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SCOA Approved Mentors - Codes of Conduct & Ethics

Contact [email protected] to arrange for an SCOA approved mentor:

Debby Forry CO
Patty Johnson IN
John Brading NC
Michelle Brustein NY
Karen Luckey NY
Dan Graff PA
Dana Graff PA
Liz Bodell RI
Bonnie Blink TX
Suzanne Hudson WA









Mentoring - Code of Conduct    (printable pdf)

As an SCOA Mentor and/or Presenter you are regarded as a breed expert, and as such (printableare expected to conduct yourself with dignity and respect for those interested in learning more about our breed and for those whose dogs you are studying.  As in all other aspects of the dog sport, you are expected to behave with good sportsmanship and in a professional manner.


• Commit themselves to the values of honesty, integrity, respect and courtesy.

• Refuse to compromise their commitment and obligation to the sport of purebred dogs by injecting personal advantage or consideration into their mentoring role.

• Spurn any opportunity to take personal advantage of their position as a Mentor, including promoting of one’s own kennel or dogs.

• Focus on the merits of the dogs being considered, as related to the breed standard, rather than criticizing and fault finding.

• Refrain from criticizing or commenting on the quality of judging being observed in the ring, and remember that the focus should always be on the dogs, not on the judging.

• Refuse to embarrass the sport, the AKC, SCOA, or themselves while taking part in mentoring.

• Respect the AKC and SCOA bylaws, rules, regulations and policies governing the sport of purebred dogs.

• Dress and present themselves appropriately. • Always consider as paramount the welfare of the dogs involved.


• Listen more than they talk and remember this is a position as an educator which means engaging in dialogue as well as obtaining an understanding of the background, level of understanding, personality and learning style of the individual that is being mentored. 

• Do not “teach” movement to judges. They illustrate (point out) correct movement for our breed.

• Know that there is no perfect dog, but every dog has something correct about it. Find what is correct about each exhibit and share that. 

• Ask the mentorees questions. What did you think was nice about that dog? What part of that dog was correct to the breed standard? How would you place this class and why?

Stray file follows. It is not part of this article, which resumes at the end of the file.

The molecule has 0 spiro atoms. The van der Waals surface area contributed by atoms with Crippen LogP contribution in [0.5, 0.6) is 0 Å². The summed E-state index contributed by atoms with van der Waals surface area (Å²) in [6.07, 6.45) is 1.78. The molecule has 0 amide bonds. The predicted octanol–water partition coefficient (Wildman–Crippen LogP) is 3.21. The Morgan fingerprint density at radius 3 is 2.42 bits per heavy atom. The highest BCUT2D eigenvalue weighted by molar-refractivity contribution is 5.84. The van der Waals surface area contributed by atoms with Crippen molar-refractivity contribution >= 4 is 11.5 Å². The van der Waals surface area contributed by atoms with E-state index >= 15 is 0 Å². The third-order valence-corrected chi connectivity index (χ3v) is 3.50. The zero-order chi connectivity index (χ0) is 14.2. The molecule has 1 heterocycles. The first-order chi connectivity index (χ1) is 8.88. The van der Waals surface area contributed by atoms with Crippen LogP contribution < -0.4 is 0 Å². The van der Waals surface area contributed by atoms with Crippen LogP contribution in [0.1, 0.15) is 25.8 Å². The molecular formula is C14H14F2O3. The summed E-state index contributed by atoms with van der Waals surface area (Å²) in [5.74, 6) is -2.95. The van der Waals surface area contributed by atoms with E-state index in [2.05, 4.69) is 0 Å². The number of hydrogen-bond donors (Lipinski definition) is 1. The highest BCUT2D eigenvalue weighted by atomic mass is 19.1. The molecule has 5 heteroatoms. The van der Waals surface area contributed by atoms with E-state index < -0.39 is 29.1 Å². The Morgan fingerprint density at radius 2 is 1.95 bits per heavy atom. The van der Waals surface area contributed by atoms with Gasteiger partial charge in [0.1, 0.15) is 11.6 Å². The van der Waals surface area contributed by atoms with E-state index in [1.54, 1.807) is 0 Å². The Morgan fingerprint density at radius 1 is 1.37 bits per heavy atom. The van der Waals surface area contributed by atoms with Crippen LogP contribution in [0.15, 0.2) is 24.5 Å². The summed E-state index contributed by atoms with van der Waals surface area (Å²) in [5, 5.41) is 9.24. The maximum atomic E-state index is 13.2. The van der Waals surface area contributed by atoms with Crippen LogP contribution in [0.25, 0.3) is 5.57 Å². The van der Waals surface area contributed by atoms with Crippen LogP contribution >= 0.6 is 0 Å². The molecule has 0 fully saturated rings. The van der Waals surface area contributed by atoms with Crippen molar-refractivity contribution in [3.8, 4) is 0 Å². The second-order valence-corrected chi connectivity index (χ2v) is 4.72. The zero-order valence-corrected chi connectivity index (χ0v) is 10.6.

• Know that judges being  mentored may have much more experience and knowledge with a variety of breeds than most mentors. Ask these judges what they need from you.

• Do not try to impress judges with their knowledge…they share their knowledge in an easily understandable and engaging manner.

• Share their passion for the breed. • Understand that judges can only use the breed standard when judging. Sharing “breeder” preferences or any information that is not contained in the breed standard is not appropriate when mentoring.

• Have a copy of the breed standard on hand at all times.

• Understand that ringside mentoring is only to discuss dogs in the ring at this time. Outside materials ( videos/photos/International experiences) are not to be used during ringside mentoring . These can be used at another mentoring session, but not during ringside mentoring. 

• Know that sometimes the best mentoring is silence for a period of time. An overbearing, authoritative approach is not conducive to a good learning environment.

Code of Ethics for Presenters and Mentors  (printable pdf)

1. Self-examination for the mentor/presenter is of utmost importance. While we all learn from our experiences in the show ring and our experiences with our own dogs, we must have the ability to separate ourselves from the desire to promote "ours" even in the most subtle or "accidental" way. While blatant targeting or promoting of any dog could have us all removed from the position of mentoring and educating, a more subtle self-promotion or targeting is equally as unethical. We are working for the Spinone Club of America.
2. There should be no mention or discussion of your personal dogs.  
3. There should be no mention or discussion of show records of your own or any other dogs.   4. There should be no mention of specific kennel or owners’ names.
5. No dog, kennel, or person should ever be singled out or targeted while mentoring or in JED presentations.
6. It is best to use a positive approach for educational purposes; however, positive is not always possible.  Being vague is not educational for judges. So, for example, if one "rear" is in question, a good idea might be to point to a different "rear" in the ring and ask the judge to evaluate and compare the two on his/her own and then discuss what is seen.
7. Type issues in this breed are of paramount importance; however, it is also important to remember there are different "styles" that are correct type also. Personal preference is to be avoided and the highest consideration given to what does fit in the standard and what does not fit in the standard.  
8. Fault judging should be considered an easier, but less than adequate way to judge, especially in this breed. Always encourage looking at the dog as a whole first.  
9. Publicly disagreeing, either blatantly or subtly, with the SCOA presentation or other presenters is to be avoided at all costs. JEC welcomes discussion and questions and changes if needed.  However, a subtle or blatant disagreement, either in private conversations with judges or to the judges’ group as a whole, is detrimental to the work and progress that SCOA and the JEC are attempting to achieve for the breed. A team effort and a consistent presentation in every seminar by every presenter is of the highest importance. Disagreements or suggestions for changes in the presentation should be handled privately with the JEC and/or the SCOA board.